On the Intersection of Womanist Queer Theory + the Imago Dei + Kendrick Lamar

In the sultry sounds of Kendrick Lamar’s newest album, ‘Mr. Morale and Big Steppers,’ Lamar takes listeners through a highly spiritual and seemingly religious set of 18 songs. They depict deep understanding of self through therapy, discovery, education, and the social drought of the Covid-19 pandemic. Lamar’s “Auntie’s Diaries,” begins with the voiceover: “This is how we conceptualize human beings.” On the one hand, this song earned Lamar much criticism from the LGBTQ+ community. On the other hand, it earned my theological admiration after three years of seminary and at least ten years as an enthusiast of pop culture, journalism, and religion. [1] The deafening silence was disheartening of many black theological leaders/scholars who did not defend Lamar’s bold questions to his preacher. His brave voice stands up for trans folks in the midst of a very public oppressively homophobic and transphobic black church. Thus, Lamar’s song does through music what many black church leaders and theologians with far more power, education, capital, and money are too afraid to say in defense of black trans folk facing injustices and abuse in the black church and society at large.

Previous critiques missed the opportunity to connect Lamar’s song with womanist narrative that could serve as a model for many. Lamar’s song in connection with course readings related to black queer hermeneutics, demonstrates that the black community needs more courageous black theological queer leaders and black LGBTQ+ theological allies, who, even if only inadvertently adhere to a womanist ethic of the Imago Dei. [2] As womanist scholar Alice Walker stated, I argue that Lamar is,  “Committed to survival and wholeness of entire people,” especially black trans folks in the black church through this song.[3] With a reference to Pamela R. Lightsey’s Our Lives Matter: A Womanist Queer Theology, I suggest that Lamar chooses to be what Lightsey states is “authentically engaged” as a black ally against injustice toward trans black folks.[4] Lamar made this song and at 3:13-3:15 references how he spoke out publicly during an Easter Sunday service. At this occasion, he critiqued the hyper-homophobic and hyper-transphobic high-ranking black theological Leader in front of the congregation. Lamar’s outburst occurs due to Lamar’s preacher publicly berating in his sermon Lamar’s two transgender family members. From 3:15 to the end of the song, Lamar described The entire congregation witnessing Lamar’s loved ones endure being referenced by Lamar’s preacher as “reasons” the world is an “abomination.” In this referenced moment, Lamar’s act is a countercultural breech in black church politics because Easter Sunday is a staple date of church attendance in the black community. Even those not frequently going to church were present. Conservative Black Christians who hold closely to the black church’s silencing politics potentially perceived Lamar’s outburst as “disrespectful.”[5]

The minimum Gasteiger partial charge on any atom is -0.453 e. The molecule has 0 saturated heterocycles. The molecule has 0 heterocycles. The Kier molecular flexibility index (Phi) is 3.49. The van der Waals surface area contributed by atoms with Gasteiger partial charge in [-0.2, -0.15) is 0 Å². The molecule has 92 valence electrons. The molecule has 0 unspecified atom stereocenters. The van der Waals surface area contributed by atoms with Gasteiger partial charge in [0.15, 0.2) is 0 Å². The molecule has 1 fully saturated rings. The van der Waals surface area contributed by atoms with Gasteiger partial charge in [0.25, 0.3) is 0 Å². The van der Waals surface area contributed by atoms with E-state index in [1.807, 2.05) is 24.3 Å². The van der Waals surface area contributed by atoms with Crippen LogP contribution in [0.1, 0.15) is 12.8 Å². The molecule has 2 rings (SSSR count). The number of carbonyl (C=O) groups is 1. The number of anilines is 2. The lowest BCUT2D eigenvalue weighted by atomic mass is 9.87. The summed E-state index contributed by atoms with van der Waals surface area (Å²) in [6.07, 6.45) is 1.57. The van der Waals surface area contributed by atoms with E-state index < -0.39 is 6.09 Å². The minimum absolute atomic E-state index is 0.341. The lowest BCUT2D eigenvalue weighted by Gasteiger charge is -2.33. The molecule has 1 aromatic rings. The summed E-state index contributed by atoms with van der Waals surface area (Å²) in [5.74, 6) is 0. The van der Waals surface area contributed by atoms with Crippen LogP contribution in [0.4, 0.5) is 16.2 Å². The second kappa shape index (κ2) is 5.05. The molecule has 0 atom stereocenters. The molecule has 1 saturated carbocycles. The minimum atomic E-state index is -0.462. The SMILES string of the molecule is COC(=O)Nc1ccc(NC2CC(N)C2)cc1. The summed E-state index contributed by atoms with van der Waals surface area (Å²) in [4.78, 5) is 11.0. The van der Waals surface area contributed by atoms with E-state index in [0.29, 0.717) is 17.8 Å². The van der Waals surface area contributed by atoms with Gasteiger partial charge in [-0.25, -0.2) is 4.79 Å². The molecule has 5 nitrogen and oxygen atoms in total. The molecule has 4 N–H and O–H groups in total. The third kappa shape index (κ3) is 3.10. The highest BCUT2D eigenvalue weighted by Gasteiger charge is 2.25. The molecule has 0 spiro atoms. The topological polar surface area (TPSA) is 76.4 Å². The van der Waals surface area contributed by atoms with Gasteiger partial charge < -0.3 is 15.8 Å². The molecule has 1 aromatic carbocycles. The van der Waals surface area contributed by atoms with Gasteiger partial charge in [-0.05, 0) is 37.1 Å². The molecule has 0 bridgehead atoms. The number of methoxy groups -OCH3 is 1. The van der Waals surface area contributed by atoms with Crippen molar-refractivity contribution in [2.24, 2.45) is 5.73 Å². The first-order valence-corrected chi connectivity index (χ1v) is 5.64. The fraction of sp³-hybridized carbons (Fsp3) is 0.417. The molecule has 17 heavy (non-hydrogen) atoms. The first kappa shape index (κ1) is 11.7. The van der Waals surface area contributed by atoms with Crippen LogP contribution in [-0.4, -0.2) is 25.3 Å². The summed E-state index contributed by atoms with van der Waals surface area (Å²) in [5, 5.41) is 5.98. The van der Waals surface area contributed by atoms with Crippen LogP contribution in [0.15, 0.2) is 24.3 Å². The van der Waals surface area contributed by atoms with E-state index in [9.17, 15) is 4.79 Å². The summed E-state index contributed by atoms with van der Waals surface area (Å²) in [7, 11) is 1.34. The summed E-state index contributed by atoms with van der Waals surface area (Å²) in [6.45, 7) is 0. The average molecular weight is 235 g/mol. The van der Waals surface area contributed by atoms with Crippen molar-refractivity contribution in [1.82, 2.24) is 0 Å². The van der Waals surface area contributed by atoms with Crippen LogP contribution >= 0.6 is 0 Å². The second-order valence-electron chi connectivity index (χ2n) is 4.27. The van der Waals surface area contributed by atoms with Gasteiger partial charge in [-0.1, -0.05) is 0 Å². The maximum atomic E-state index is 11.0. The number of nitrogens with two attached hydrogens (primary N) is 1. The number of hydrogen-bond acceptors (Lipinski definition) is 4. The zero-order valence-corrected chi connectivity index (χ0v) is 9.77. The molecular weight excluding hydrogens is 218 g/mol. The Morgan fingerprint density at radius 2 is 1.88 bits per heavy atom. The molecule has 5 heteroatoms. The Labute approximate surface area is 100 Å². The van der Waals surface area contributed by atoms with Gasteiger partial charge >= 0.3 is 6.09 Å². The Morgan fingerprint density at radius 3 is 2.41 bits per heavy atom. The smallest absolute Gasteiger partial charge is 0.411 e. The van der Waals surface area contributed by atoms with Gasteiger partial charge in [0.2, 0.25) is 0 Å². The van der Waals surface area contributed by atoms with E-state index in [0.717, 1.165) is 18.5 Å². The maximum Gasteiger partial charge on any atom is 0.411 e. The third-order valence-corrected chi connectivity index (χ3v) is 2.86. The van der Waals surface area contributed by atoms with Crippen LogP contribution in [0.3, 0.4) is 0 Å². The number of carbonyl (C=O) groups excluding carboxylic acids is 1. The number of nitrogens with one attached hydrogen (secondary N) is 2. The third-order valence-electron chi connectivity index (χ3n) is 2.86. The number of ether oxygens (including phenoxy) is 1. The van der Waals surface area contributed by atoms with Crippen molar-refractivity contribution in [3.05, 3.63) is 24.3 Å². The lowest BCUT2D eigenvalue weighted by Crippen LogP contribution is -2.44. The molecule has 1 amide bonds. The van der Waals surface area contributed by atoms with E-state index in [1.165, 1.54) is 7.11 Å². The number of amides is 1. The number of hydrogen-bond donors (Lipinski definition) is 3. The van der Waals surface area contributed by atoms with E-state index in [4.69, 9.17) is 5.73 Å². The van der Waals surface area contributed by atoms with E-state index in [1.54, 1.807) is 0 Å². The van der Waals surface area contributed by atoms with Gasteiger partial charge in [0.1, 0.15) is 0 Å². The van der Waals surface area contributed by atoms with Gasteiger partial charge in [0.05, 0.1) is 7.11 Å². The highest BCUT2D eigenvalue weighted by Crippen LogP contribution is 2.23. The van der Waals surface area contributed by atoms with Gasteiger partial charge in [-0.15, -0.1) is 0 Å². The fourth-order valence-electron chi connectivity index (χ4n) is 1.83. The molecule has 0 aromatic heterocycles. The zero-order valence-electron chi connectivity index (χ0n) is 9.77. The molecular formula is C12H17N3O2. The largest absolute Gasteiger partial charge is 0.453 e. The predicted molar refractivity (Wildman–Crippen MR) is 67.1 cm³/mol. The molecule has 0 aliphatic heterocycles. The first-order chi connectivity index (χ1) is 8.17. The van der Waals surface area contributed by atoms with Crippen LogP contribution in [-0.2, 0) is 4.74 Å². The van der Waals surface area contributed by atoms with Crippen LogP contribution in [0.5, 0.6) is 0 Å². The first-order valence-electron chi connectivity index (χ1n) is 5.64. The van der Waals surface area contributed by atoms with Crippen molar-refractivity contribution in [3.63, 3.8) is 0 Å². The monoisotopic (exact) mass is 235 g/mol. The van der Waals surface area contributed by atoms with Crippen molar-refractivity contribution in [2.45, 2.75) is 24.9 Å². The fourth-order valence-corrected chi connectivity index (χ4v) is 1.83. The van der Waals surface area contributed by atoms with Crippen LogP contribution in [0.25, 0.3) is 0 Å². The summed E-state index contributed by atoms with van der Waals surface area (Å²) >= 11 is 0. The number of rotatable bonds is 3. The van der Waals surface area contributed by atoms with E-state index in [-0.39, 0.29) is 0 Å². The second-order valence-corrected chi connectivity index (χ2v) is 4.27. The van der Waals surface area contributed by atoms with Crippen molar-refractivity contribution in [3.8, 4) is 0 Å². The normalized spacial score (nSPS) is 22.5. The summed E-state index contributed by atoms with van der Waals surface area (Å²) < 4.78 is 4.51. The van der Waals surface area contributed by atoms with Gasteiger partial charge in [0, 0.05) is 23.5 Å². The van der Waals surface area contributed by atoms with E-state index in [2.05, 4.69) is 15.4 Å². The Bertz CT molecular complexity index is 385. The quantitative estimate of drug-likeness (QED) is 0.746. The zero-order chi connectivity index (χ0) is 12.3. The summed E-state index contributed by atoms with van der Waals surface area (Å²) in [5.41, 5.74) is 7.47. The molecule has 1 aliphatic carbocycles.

This part in the song illuminates Lightsey’s perspective on black church homophobia. It results from black Christians who have not divested themselves of the influence of white biblical scholarship, white evangelical perspectives, and the white prosperity gospel. Lightsey explains: “Black homophobia is part of white sexual exploitation fueled by an uncritical acceptance not only of black but also of white preachers’ biblical interpretation.”[6]